Compromise Likely of Serious Windows SSL Vulnerability

Internet security agencies warned on Friday that a worm appears to be exploiting a known, serious Secure Sockets Layer vulnerability in Windows.

Security experts are monitoring what appears to be a coordinated effort to exploit a known vulnerability in the Secure Sockets Layer (SSL) implementation in Windows, and say that there may be a worm doing some of the work.

The vulnerability in the SSL library in Windows has been known for some time, and there is a patch available. However, experts say that on Wednesday someone released working exploit code for the flaw and there has been a marked increase in the amount of attacks against this vulnerability since then, according to experts at VeriSign Inc., based in Mountain View, Calif.

Typical attacks involve sending specially formed SSL traffic to vulnerable servers. This opens a Windows shell on the remote machine and allows attackers to run arbitrary code with system-level privileges.

The destination port for these attacks is 31337, according to an analysis of the attacks by Internet Security Systems Inc., based in Atlanta.

Among the products vulnerable to the SSL problem are Windows NT 4.0, 2000 and XP. The problem lies in Microsoft Corp.s Protected Communications Technology Version 1.0, which is somewhat akin to SSL.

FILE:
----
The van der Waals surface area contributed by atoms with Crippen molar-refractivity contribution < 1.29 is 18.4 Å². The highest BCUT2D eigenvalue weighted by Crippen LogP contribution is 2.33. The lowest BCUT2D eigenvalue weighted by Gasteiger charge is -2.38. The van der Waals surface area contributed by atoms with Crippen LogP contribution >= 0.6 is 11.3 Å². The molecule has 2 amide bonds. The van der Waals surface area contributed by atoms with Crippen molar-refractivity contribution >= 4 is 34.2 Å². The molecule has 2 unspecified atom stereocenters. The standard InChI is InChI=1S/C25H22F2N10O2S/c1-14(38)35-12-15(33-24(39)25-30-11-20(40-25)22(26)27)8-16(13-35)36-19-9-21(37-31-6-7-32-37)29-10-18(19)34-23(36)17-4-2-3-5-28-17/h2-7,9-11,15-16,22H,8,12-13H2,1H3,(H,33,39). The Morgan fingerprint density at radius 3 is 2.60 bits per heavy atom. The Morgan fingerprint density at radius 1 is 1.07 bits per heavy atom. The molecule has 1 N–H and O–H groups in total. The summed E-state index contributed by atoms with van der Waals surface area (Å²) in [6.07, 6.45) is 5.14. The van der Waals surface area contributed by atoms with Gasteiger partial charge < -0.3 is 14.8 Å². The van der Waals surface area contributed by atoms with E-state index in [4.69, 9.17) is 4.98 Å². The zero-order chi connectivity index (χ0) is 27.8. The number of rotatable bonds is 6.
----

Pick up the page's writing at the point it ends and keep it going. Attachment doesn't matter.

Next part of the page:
"The vulnerability exists in a specific SSL processing routine. This vulnerability may result in a traditional stack overflow, and it can be exploited reliably over the Internet," ISS said in its advisory on the attacks.

"The error causing a buffer overflow exists in a Windows system library, rather than in any single service, such as IIS or Exchange. Therefore, any service or application running on a vulnerable operating system that uses native Windows SSL functionality is vulnerable. This includes Microsoft services such as IIS, Active Directory and Exchange," the ISS notice advised.

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ISS said that its researchers also have seen evidence of a worm exploiting this vulnerability in the last day or so.

The advisory further warned IT managers that the severity of this vulnerability is "compounded by the fact that SSL is most often used to secure communications involving confidential or valuable financial information, and that Firewalls and packet filtering alone will not be able to stop attacks. X-Force believes that hackers will aggressively target this vulnerability given the high-value nature of Web sites protected by SSL."

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